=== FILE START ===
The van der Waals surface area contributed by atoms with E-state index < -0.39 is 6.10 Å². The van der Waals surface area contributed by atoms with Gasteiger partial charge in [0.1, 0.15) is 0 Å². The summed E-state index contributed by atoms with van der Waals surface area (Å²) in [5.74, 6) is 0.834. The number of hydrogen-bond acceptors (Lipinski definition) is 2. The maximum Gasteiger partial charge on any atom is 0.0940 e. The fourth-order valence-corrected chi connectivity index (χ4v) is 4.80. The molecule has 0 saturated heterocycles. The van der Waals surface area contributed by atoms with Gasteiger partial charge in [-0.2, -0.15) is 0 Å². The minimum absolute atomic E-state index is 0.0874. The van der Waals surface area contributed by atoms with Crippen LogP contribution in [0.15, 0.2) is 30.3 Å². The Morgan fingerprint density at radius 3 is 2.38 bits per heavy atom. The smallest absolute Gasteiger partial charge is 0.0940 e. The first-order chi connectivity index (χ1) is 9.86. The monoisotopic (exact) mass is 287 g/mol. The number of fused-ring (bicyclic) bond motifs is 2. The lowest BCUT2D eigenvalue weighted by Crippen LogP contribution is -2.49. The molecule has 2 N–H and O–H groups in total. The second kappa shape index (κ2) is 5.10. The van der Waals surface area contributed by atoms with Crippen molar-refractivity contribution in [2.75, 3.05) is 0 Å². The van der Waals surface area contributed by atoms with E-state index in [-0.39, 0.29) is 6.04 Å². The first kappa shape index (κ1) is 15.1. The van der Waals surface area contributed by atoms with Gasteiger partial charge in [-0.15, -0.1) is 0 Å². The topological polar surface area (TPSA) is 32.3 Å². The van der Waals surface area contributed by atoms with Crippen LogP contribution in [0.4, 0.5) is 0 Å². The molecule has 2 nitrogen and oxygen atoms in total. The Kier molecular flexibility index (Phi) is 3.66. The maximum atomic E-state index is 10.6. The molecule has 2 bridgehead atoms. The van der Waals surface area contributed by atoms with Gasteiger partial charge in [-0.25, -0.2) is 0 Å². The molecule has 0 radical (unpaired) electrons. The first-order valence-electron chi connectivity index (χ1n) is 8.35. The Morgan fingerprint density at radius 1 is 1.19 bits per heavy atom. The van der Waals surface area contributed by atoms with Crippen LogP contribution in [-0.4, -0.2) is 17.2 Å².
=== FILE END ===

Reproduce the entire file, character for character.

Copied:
The van der Waals surface area contributed by atoms with E-state index < -0.39 is 6.10 Å². The van der Waals surface area contributed by atoms with Gasteiger partial charge in [0.1, 0.15) is 0 Å². The summed E-state index contributed by atoms with van der Waals surface area (Å²) in [5.74, 6) is 0.834. The number of hydrogen-bond acceptors (Lipinski definition) is 2. The maximum Gasteiger partial charge on any atom is 0.0940 e. The fourth-order valence-corrected chi connectivity index (χ4v) is 4.80. The molecule has 0 saturated heterocycles. The van der Waals surface area contributed by atoms with Gasteiger partial charge in [-0.2, -0.15) is 0 Å². The minimum absolute atomic E-state index is 0.0874. The van der Waals surface area contributed by atoms with Crippen LogP contribution in [0.15, 0.2) is 30.3 Å². The Morgan fingerprint density at radius 3 is 2.38 bits per heavy atom. The smallest absolute Gasteiger partial charge is 0.0940 e. The first-order chi connectivity index (χ1) is 9.86. The monoisotopic (exact) mass is 287 g/mol. The number of fused-ring (bicyclic) bond motifs is 2. The lowest BCUT2D eigenvalue weighted by Crippen LogP contribution is -2.49. The molecule has 2 N–H and O–H groups in total. The second kappa shape index (κ2) is 5.10. The van der Waals surface area contributed by atoms with Crippen molar-refractivity contribution in [2.75, 3.05) is 0 Å². The van der Waals surface area contributed by atoms with E-state index in [-0.39, 0.29) is 6.04 Å². The first kappa shape index (κ1) is 15.1. The van der Waals surface area contributed by atoms with Gasteiger partial charge in [-0.15, -0.1) is 0 Å². The topological polar surface area (TPSA) is 32.3 Å². The van der Waals surface area contributed by atoms with Crippen LogP contribution in [0.4, 0.5) is 0 Å². The molecule has 2 nitrogen and oxygen atoms in total. The Kier molecular flexibility index (Phi) is 3.66. The maximum atomic E-state index is 10.6. The molecule has 2 bridgehead atoms. The van der Waals surface area contributed by atoms with Gasteiger partial charge in [-0.25, -0.2) is 0 Å². The molecule has 0 radical (unpaired) electrons. The first-order valence-electron chi connectivity index (χ1n) is 8.35. The Morgan fingerprint density at radius 1 is 1.19 bits per heavy atom. The van der Waals surface area contributed by atoms with Crippen LogP contribution in [-0.4, -0.2) is 17.2 Å².